I have been thinking a lot lately about Methodism. What made Methodism so attractive? Why did so many people in the nineteenth and early twentieth centuries join the Methodist movement? What did Methodists say that people found compelling? What, if anything, constituted the heart of the Methodist message? I believe these questions can be answered in one word: transformation.
The challenge for the disciples was to be the bridge for someone else to experience justice. When Jesus called the disciples, he didn’t send them out in search of instant conversions. He gave them an example of living before telling. Doing before speaking. Go. Make. Baptize. And teach. This is one way in which Jesus was the incarnation of God. His life was a demonstration of God’s promises given to a chosen people on behalf of every nation. Use words to explain not promise, because God has already made the promise that matters.
Is anything too supernatural? Too mystical? Too great for God to do? Nope. Is it too hard for him to bend the laws of nature? Nope. He wrote them. You know what? You, too, have continual reminders in your life of not underestimating God. We have those reminders, items large and small, global and personal, to urge us not to underestimate God. To celebrate the ways in which he has the last laugh.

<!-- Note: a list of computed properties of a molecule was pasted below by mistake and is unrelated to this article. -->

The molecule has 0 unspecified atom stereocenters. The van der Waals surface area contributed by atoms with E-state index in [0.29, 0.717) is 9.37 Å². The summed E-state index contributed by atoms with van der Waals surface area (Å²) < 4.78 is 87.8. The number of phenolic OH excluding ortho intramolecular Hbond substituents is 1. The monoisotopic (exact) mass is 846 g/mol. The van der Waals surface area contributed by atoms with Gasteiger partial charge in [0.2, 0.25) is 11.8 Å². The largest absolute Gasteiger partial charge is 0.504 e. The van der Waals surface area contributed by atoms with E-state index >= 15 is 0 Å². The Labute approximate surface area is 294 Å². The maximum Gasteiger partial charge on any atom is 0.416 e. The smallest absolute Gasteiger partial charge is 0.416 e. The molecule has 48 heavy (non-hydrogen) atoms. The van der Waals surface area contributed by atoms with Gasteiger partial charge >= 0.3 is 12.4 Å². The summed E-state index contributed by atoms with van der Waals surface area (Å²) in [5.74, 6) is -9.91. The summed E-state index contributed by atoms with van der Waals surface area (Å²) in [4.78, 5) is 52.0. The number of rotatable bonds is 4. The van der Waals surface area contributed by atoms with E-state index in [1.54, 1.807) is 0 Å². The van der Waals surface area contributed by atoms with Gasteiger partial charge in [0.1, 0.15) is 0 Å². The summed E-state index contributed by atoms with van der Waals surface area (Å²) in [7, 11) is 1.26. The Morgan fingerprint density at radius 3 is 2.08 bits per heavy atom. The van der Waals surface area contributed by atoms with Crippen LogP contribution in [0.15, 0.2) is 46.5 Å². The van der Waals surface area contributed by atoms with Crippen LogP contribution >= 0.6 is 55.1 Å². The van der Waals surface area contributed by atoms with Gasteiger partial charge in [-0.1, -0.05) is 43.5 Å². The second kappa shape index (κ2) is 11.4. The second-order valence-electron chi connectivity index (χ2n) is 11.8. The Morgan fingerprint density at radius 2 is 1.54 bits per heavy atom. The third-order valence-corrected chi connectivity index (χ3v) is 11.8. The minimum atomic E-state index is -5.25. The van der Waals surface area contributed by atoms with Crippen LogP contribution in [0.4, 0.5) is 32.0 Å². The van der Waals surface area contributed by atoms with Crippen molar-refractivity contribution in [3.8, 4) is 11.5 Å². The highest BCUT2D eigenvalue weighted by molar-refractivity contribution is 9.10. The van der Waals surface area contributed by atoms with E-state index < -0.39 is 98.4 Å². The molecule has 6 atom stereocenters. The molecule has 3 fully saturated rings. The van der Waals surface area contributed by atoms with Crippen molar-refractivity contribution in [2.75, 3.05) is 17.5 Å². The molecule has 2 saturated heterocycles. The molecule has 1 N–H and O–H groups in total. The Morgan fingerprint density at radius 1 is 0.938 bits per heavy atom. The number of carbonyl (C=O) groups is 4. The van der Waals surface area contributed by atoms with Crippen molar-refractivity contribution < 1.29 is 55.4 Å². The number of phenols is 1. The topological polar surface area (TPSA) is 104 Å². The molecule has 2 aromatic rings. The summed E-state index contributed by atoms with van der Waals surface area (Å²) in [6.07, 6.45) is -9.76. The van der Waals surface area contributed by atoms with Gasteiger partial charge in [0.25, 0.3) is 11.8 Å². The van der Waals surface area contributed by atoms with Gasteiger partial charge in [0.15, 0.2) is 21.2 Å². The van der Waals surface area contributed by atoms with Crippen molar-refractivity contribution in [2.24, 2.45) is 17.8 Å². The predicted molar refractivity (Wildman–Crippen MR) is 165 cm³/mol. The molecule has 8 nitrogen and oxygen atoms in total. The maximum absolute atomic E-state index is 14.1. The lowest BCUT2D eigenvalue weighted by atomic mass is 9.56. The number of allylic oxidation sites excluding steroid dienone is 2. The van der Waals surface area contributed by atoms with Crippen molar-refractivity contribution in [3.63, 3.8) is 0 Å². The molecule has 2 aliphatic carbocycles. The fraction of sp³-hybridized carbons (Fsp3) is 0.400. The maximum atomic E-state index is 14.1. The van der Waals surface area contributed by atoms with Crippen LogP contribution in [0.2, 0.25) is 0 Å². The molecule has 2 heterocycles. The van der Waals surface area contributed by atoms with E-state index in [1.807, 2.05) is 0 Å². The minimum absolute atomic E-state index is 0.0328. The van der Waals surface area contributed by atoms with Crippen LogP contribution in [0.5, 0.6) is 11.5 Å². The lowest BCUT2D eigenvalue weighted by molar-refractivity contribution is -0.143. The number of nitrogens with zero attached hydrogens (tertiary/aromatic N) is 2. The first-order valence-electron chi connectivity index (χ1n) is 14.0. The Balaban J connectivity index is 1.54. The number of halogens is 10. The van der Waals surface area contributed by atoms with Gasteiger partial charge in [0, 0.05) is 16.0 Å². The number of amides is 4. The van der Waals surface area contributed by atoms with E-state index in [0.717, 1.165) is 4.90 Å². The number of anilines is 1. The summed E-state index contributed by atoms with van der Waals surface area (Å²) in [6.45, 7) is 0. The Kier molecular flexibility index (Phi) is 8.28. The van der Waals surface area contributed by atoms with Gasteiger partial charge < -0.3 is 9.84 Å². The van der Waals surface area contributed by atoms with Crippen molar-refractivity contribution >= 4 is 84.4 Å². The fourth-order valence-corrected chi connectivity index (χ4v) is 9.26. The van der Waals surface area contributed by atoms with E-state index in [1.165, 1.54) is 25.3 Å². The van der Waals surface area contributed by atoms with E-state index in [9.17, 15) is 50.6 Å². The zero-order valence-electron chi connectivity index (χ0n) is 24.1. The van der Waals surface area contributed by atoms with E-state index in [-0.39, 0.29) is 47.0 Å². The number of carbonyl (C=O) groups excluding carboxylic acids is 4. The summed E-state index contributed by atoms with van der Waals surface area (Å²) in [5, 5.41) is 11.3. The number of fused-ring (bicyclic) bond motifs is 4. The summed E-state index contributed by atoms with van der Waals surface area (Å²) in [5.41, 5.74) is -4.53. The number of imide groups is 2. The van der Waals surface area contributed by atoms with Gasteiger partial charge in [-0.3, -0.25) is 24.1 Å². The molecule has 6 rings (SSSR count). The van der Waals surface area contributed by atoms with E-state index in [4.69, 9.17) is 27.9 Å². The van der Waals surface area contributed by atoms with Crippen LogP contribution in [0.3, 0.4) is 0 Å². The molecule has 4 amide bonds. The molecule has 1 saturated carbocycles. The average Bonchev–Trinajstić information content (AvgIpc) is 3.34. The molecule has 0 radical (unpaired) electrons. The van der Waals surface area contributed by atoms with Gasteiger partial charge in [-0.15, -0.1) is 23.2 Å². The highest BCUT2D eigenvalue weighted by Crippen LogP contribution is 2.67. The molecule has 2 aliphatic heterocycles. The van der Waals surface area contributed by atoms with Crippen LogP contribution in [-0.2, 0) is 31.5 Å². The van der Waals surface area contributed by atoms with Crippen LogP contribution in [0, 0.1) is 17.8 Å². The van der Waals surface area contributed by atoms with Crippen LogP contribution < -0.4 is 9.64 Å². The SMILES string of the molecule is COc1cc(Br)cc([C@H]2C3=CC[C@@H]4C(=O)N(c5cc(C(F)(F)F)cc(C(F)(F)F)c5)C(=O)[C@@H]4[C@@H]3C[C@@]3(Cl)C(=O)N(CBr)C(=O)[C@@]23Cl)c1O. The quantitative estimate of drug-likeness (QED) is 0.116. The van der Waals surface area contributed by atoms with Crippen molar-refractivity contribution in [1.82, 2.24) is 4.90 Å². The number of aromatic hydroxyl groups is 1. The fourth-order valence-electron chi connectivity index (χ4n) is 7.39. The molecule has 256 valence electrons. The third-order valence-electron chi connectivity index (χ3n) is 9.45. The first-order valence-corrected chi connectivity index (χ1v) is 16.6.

It’s not easy to hold yourself in readiness. You have to be alert, your entire body engaged and prepared to move. You have to be focused, intent on watching for the necessary sign. You have to be willing to act, following the signal the moment it arrives.
The truth is this: every Christian – regardless of our stage in faith – is in need of discipleship! And here is another important thing: I am not just referring to an 8-week class or a long term study. Discipleship, attending to your relationship with God, is more than a class – it is a way of life!
The conclusions reached in God’s Love through the Spirit, particularly concerning an understanding of love both within God’s own life and in Christian participation in God by grace, challenge the claim that Western theology suffers from a pneumatological deficiency, and represent a significant contribution to the study of Aquinas and of Wesley, to ecumenical dialogue between Catholics and Methodists (and Protestants more broadly), and to the retrieval and development of a genuinely constructive pneumatology.